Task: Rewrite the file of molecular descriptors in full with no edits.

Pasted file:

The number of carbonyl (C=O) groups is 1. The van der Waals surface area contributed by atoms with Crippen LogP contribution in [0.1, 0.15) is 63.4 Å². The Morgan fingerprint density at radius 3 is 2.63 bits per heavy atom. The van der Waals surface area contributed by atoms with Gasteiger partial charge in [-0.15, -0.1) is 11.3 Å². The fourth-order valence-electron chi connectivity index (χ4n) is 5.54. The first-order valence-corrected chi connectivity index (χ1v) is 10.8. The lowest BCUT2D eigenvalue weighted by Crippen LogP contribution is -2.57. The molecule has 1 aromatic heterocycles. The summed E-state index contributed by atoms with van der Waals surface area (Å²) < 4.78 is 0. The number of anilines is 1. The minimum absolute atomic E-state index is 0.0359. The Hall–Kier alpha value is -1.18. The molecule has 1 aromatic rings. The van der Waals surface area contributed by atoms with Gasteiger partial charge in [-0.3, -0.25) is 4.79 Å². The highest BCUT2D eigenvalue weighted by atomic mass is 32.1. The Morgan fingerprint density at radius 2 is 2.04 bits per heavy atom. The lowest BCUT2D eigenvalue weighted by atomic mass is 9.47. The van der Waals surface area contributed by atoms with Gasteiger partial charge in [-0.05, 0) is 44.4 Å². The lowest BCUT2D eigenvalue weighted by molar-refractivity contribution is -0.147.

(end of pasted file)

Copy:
The number of carbonyl (C=O) groups is 1. The van der Waals surface area contributed by atoms with Crippen LogP contribution in [0.1, 0.15) is 63.4 Å². The Morgan fingerprint density at radius 3 is 2.63 bits per heavy atom. The van der Waals surface area contributed by atoms with Gasteiger partial charge in [-0.15, -0.1) is 11.3 Å². The fourth-order valence-electron chi connectivity index (χ4n) is 5.54. The first-order valence-corrected chi connectivity index (χ1v) is 10.8. The lowest BCUT2D eigenvalue weighted by Crippen LogP contribution is -2.57. The molecule has 1 aromatic heterocycles. The summed E-state index contributed by atoms with van der Waals surface area (Å²) < 4.78 is 0. The number of anilines is 1. The minimum absolute atomic E-state index is 0.0359. The Hall–Kier alpha value is -1.18. The molecule has 1 aromatic rings. The van der Waals surface area contributed by atoms with Gasteiger partial charge in [-0.3, -0.25) is 4.79 Å². The highest BCUT2D eigenvalue weighted by atomic mass is 32.1. The Morgan fingerprint density at radius 2 is 2.04 bits per heavy atom. The lowest BCUT2D eigenvalue weighted by atomic mass is 9.47. The van der Waals surface area contributed by atoms with Gasteiger partial charge in [-0.05, 0) is 44.4 Å². The lowest BCUT2D eigenvalue weighted by molar-refractivity contribution is -0.147.